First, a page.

Citigroup Keeps Sponsorship for Golfer Thomas After Slur
(Bloomberg) -- Citigroup Inc. will continue sponsoring the professional golfer Justin Thomas, who faced backlash this month after he uttered a homophobic slur during a tournament in Hawaii.
The bank considered terminating the relationship, but instead decided to use his platform to increase awareness of discrimination against the LGBTQ community, Chief Marketing Officer Carla Hassan said Monday in a blog post on the company’s website.
“We have made it clear to Justin that an apology alone isn’t sufficient,” Hassan said in the post. “This is not about Justin as an individual, but the view that his influence and this moment of public attention create an opportunity to educate many who are not sufficiently attuned to the discrimination the LGBTQ+ community continues to face.”
Thomas uttered the slur after missing a putt at the Sentry Tournament of Champions at the Plantation Course at Kapalua Golf and Tennis in Hawaii. Since then, the clothing company Ralph Lauren announced it would discontinue its sponsorship of Thomas.
“As we make the decision, our hope is that Mr. Thomas does the hard and necessary work in order to partner with us again -- truly examining this incident, learning, growing and ultimately using his platform to promote inclusion,” Ralph Lauren said in a statement.
Thomas, 27, is one of golf’s biggest stars, with 13 PGA tour wins and 1.1 million followers on Instagram. According to his website, only Tiger Woods and Jack Nicklaus have reached that many wins at a younger age than Thomas in the past 60 years.
“I’m a grown man, there’s absolutely no reason for me to say anything like that,” Thomas said in an interview with the Golf Channel this month. “I need to do better. I need to be better. It’s definitely a learning experience. I deeply apologize to everybody and anybody who I offended.”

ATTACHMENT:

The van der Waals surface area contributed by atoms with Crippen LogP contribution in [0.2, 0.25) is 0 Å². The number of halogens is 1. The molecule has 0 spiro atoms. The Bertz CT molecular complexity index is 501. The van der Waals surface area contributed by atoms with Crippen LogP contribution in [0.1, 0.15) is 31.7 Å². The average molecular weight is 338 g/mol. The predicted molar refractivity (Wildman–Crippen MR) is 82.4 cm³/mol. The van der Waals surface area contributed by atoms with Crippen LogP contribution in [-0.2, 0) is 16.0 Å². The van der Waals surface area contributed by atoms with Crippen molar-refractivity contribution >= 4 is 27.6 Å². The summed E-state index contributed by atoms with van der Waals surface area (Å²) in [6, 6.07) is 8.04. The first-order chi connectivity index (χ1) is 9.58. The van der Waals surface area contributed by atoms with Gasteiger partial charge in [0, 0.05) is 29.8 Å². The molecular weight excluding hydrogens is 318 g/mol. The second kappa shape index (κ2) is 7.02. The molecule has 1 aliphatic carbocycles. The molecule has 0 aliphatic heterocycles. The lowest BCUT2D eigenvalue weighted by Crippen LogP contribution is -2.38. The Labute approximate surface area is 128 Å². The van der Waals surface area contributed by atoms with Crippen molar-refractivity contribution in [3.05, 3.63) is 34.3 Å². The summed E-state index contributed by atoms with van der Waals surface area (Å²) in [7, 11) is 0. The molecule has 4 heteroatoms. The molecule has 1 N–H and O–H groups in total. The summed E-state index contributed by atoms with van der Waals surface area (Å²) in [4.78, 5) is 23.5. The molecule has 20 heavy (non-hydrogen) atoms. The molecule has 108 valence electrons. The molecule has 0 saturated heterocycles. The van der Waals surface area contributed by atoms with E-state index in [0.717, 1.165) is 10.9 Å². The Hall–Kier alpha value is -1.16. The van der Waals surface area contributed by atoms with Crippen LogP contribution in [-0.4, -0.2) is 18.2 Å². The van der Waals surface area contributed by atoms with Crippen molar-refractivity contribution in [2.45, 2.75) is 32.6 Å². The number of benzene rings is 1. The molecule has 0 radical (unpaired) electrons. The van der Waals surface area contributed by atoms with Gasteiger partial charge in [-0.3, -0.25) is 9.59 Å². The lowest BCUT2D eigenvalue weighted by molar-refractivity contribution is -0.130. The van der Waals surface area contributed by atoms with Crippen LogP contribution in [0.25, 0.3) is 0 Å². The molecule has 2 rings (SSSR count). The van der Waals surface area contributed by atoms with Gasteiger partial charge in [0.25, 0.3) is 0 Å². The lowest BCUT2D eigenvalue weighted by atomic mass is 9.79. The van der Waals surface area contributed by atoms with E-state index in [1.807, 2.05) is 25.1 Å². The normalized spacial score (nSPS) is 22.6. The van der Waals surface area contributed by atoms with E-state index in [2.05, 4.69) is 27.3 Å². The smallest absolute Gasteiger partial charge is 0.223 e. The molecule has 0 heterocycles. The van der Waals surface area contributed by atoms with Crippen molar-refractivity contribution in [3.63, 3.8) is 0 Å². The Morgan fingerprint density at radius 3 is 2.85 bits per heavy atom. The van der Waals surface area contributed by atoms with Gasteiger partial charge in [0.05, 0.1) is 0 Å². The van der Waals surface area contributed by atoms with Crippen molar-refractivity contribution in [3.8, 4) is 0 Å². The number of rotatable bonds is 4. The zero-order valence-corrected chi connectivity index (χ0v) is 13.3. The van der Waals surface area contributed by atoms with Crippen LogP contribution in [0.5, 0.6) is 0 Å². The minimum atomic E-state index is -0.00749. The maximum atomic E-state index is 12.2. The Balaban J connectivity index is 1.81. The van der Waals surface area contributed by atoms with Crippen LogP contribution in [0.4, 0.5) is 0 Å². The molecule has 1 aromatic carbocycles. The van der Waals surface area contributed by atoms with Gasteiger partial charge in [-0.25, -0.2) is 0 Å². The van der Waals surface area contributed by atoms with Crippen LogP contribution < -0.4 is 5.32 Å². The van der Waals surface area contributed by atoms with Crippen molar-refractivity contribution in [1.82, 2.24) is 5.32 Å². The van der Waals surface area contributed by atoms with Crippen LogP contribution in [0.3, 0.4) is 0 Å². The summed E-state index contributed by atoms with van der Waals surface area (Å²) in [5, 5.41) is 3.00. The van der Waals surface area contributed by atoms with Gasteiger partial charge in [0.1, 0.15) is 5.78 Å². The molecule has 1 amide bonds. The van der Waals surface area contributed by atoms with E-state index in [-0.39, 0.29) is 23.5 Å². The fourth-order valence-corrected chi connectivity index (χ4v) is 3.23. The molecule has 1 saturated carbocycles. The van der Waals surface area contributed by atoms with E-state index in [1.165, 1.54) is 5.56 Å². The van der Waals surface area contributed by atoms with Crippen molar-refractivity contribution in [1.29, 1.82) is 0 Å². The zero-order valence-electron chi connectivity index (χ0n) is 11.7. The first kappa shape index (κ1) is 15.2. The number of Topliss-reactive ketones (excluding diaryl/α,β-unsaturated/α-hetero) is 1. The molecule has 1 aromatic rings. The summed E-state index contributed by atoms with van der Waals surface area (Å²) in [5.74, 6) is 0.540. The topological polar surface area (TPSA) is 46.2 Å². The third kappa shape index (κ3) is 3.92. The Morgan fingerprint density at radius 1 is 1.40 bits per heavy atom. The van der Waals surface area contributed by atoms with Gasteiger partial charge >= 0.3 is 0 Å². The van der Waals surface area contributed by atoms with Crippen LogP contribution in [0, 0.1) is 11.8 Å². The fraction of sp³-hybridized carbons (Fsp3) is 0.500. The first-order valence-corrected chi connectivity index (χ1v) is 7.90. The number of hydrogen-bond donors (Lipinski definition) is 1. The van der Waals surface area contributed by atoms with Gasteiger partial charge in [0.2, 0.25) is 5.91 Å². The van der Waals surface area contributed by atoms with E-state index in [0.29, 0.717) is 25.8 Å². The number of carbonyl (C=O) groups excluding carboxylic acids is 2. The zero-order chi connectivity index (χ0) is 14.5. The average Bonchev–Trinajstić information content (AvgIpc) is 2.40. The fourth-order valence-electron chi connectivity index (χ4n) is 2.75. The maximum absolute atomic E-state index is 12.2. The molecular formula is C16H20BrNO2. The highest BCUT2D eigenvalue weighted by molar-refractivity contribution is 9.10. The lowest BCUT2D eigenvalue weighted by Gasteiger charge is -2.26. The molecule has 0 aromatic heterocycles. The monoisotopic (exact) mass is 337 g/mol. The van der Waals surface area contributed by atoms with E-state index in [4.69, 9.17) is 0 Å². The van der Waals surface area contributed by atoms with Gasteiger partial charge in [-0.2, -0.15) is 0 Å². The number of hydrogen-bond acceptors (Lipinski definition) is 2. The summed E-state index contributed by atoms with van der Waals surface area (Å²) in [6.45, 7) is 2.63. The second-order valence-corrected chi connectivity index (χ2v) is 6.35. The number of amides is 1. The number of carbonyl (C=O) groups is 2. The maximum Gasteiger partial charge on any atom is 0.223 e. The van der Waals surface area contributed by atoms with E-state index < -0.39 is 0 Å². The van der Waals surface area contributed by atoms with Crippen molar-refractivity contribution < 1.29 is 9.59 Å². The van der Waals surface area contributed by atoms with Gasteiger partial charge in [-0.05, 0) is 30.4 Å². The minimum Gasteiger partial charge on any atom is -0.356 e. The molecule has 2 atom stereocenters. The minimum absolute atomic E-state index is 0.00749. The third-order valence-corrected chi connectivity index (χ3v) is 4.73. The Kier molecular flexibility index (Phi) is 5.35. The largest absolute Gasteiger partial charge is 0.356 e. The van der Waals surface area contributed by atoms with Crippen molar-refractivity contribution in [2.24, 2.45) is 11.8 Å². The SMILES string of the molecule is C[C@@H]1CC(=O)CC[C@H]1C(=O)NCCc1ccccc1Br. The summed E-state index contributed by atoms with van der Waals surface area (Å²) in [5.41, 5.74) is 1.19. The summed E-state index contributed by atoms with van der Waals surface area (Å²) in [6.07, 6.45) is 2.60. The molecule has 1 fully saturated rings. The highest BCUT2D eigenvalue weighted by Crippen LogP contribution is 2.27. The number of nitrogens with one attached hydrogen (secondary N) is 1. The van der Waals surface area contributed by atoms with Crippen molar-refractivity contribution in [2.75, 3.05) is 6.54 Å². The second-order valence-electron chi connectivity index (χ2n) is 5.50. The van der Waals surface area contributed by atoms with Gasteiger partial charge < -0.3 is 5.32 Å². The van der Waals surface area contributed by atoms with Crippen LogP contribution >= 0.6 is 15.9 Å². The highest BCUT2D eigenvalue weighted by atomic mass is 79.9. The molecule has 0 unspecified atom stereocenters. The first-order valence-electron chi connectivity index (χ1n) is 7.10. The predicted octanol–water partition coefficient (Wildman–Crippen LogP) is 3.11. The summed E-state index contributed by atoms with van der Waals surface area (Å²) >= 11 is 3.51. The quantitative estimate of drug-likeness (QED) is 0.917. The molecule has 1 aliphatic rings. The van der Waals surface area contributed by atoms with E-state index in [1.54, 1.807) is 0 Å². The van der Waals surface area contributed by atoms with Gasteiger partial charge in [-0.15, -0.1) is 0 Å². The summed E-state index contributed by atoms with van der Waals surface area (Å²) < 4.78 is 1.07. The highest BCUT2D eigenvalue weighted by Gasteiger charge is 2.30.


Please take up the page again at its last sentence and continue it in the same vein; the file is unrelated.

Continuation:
Thomas has agreed to donate a meaningful portion of his 2021 sponsorship fee from Citigroup to organizations that support the LGBTQ community. He will also use his platform to play an active role in supporting causes for the community, Hassan said.
She said the bank will end the relationship if it feels Thomas isn’t sincere in his efforts. Hassan acknowledged that the decision sparked debate inside the firm, and some colleagues felt that anything less than terminating the deal undermined the Citigroup’s commitment to the LGBTQ community.
“We want to do more than make it clear that it is wrong to use this word,” Hassan said. “Instead, we hope our efforts can lead more people to make an affirmative choice not to use this word or others like it -- and to speak up when others do -- because they understand the impact it can have, including on a friend, colleague or teammate who may be struggling with the decision to disclose their sexual orientation.”
The move was supported by GLAAD, the media advocacy group for LGBTQ people. Citigroup previously worked with GLAAD when it unveiled a new feature that allows transgender customers to use their chosen names on certain credit cards. Roughly 5,000 customers have requested a name change on their cards since the program’s debut last year.
“There is now a real opportunity and a necessity to address LGBTQ inclusion with Thomas and the larger professional golfing space, and we support the decision of those brands that intend to work with him to do that,” said Sarah Kate Ellis, GLAAD’s president and chief executive officer.
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